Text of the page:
Give yourselves a standing ovation, Orioles fans. You know ... O-R-I-O ...
You reclaimed your territory last night.
In a way, you convinced everybody that the talk of a "rivalry" between the two nearby baseball teams is a bit of a stretch. On the other hand, if that wasn't a statement of support for your team against an outside aggressor, then what is?
What could have been a testy little faceoff between loyalists and rebel defectors to the south turned into possibly the best Orioles home crowd in several years. It was as big as the other sellouts, but it wasn't padded by special events like Opening Day. Nor was it tainted by Noo Yawkers and New Englandaaahs scooping up all the seats.
For once, Orioles fans responded to the threat to their kingdom and didn't give in with a shrug and a speech about their constitutional right to profit from their tickets.
If it's a rivalry the Orioles and Nationals have - and that's still a big "if" - Baltimore has held up its end of it. It finished the job when Chris Ray got the final out and the crowd at Camden Yards stood and roared through the fireworks.
It had started 2 1/2 hours before the first pitch; the fans who had started to trickle in were almost all Orioles fans.
Same for the ones who were in their seats when the home team and the visitors were introduced - Orioles fans. Same for the ones who stood for the national anthem; the "O!" they shouted was loud and clear, and nobody tried to boo them into silence.
At that point, only about half of the eventual 48,331 had arrived. There was supposed to be the buzz present at any good neighborhood tangle. But there was only the hum of the Orioles faithful, and the seats - the ones full at the time - were a sea of orange, not red.
Still no buzz inside, but lots of honking outside - cars stuck on the various entrances into downtown at rush hour on the official first Friday of summer. When those cars arrived and the fans poured out and filled the stands, they were decked in orange.
Of course, this isn't their first meeting that counts (that was last month at RFK) or their first in Camden Yards (that was at the end of spring training). Not the first chance for the fans from each end of the parkway to make their feelings known about how this became a two-team market.
The early attempts to light a spark between the teams have always felt contrived, and now that there are so few "firsts" left, the topic is becoming stale. Players don't take the bait, and reporters don't bother to ask. If you don't know Frank Robinson's connection between the two franchises, you've probably been asleep the past 21 months. It was acknowledged with a scoreboard salute in the bottom of the third inning, to which he came to the Nationals' dugout railing and tipped his cap to a warm ovation.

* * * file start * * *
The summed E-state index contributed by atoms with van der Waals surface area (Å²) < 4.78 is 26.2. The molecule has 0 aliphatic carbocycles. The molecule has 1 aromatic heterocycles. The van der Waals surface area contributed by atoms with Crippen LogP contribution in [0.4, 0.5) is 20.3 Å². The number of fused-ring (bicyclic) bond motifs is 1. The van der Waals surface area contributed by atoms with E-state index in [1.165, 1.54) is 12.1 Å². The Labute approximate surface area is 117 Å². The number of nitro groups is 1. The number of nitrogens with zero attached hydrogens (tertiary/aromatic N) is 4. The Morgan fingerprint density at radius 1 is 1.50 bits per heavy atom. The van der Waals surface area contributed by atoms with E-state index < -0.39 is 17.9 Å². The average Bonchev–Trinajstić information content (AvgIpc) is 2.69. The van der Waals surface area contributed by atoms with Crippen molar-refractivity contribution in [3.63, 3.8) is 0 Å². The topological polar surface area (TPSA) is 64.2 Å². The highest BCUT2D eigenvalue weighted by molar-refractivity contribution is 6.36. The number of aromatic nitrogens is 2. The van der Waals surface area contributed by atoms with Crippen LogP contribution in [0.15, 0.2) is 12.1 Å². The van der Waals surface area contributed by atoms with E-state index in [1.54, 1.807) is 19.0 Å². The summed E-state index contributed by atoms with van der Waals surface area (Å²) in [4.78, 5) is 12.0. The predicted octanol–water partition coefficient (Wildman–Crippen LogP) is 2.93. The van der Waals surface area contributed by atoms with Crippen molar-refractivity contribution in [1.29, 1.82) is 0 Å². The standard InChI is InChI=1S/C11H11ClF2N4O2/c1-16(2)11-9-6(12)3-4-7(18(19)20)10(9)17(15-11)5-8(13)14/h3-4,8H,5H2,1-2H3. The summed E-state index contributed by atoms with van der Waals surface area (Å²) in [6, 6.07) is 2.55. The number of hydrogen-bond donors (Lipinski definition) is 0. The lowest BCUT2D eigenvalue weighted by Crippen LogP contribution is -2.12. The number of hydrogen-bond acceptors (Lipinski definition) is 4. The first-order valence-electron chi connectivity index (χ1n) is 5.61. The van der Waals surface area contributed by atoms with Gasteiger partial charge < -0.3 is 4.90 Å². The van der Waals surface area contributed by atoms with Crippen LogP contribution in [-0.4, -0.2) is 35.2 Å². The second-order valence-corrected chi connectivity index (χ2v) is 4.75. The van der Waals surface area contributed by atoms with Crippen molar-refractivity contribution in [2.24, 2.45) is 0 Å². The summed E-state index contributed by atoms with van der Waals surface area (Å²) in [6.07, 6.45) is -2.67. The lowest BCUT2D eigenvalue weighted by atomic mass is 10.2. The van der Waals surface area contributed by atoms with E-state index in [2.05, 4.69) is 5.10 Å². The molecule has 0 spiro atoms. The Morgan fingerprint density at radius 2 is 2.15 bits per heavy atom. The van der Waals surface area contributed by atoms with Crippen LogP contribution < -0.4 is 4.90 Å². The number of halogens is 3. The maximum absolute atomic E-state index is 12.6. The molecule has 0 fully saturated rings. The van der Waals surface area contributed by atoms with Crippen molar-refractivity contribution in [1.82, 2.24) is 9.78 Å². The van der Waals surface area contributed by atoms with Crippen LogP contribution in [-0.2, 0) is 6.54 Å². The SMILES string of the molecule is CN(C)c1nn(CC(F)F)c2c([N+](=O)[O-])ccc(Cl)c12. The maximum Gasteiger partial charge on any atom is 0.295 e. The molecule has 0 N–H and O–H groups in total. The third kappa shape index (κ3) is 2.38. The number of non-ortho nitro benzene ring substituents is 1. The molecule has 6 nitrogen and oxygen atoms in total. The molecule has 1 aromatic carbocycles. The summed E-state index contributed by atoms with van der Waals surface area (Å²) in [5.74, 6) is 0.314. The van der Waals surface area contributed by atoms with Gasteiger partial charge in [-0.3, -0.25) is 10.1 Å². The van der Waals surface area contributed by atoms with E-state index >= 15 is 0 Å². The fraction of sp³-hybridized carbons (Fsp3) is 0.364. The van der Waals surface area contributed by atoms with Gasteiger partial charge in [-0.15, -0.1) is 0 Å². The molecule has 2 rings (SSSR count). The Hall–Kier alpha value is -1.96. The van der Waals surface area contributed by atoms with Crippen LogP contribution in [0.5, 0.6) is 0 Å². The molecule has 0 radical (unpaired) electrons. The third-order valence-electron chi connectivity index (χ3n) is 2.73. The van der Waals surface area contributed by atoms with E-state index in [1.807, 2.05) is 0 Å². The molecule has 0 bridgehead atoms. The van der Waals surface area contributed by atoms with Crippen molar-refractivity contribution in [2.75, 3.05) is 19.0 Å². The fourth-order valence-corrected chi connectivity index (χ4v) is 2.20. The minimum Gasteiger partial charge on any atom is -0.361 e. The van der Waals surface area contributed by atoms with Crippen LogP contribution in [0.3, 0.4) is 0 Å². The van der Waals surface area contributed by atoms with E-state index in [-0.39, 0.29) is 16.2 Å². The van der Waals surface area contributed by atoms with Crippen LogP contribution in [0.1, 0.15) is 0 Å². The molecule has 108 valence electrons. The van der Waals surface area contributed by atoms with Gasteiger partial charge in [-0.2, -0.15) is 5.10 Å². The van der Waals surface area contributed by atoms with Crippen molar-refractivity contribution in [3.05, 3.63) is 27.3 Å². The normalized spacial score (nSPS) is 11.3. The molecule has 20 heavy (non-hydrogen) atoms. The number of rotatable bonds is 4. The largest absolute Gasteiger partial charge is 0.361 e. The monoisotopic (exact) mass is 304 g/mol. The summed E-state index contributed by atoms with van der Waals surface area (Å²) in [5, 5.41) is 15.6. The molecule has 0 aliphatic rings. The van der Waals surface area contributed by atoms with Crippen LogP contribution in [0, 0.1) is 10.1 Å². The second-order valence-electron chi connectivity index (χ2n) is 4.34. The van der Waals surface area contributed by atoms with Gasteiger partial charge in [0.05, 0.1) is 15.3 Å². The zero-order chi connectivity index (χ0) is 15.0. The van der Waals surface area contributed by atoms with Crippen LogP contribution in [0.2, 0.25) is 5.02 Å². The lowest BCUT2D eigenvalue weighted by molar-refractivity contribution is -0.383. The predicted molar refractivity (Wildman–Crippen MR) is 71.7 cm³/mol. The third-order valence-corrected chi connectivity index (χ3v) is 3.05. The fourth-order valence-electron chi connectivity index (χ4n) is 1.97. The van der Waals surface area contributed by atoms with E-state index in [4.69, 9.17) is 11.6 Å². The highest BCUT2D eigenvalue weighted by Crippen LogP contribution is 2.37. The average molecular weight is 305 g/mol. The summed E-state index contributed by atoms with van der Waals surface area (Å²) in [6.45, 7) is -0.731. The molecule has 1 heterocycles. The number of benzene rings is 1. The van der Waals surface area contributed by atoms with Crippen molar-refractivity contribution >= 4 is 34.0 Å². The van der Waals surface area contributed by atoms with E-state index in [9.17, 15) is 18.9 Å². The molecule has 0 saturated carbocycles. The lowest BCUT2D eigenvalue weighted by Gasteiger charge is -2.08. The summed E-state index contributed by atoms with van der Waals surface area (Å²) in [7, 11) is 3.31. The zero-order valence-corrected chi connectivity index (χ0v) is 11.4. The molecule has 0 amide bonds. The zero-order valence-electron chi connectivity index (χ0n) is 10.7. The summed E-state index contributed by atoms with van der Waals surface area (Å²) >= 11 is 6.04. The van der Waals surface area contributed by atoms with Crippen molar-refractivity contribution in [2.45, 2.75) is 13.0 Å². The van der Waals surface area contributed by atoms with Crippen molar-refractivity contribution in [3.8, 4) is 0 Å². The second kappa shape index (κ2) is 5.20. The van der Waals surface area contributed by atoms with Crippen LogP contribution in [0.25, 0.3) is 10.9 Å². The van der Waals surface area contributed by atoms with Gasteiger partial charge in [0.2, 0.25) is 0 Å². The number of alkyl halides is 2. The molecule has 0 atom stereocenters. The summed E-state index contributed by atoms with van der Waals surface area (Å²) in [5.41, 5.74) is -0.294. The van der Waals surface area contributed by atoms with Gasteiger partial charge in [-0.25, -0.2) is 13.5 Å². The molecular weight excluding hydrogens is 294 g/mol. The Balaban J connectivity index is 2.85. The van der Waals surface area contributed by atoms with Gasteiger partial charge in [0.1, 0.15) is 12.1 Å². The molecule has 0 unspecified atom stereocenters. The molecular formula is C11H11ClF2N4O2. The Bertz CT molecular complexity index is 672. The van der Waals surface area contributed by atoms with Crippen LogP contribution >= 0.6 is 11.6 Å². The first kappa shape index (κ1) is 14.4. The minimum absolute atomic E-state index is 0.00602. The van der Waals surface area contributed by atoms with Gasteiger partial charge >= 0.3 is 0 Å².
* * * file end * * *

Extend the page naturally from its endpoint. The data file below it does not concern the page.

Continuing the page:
Still, nostalgic feelings and forced bitterness aside, this was expected to be the best opportunity for disgruntled Orioles fans who had been driven to the arms of another, to really vent, make a statement - to thumb their noses at their nemesis, Peter Angelos, to drown out the home team and turn its park against it the way Yankees and Red Sox fans do every year. A few told The Sun in yesterday's editions that it was exactly what they, collectively, as fans with a team of their own after three decades, had hoped to do.
They didn't do it.
This was an Orioles crowd all the way. It was more of an Orioles crowd last night than it had been a Nationals crowd in Washington in May - and even then, as you'll recall, the "O's" call during the anthem got tempers flaring.
Last night, when the Orioles extended their lead to 2-0 in the sixth, on Corey Patterson's single driving in Melvin Mora, there was not a shred of doubt whose ballpark this was. Same for when Rodrigo Lopez whiffed Alfonso Soriano with the tying run on to end the seventh.
Exciting, yes, but four regular-season games into their history, there still is a truly memorable moment lacking - something as dramatic as, say, Ryan Zimmerman's walk-off home run against the Yankees at RFK on Sunday, the one that made Spike Lee snap and that became an instant legend. Once that happens between these teams, this might be on for real. Nothing contrived.
Oh, the Orioles tried to stir it up a little. After the fourth inning, in a skit on the scoreboard, the Bird mascot did a routine that was too corny not to laugh at - he went to the Lincoln Memorial, threw a magic spell at the statue and had Abe sitting in his chair with an Orioles cap, mouthing "Let's Go O's."
But as it turned out, the Orioles fans - the real ones, not the people who usually sell out Camden Yards in every sense of the term - didn't need help. Drown out the visiting fans? Yes, they did. Better yet, they kept them out.
Read David Steele's blog at baltimoresun.com/steeleblog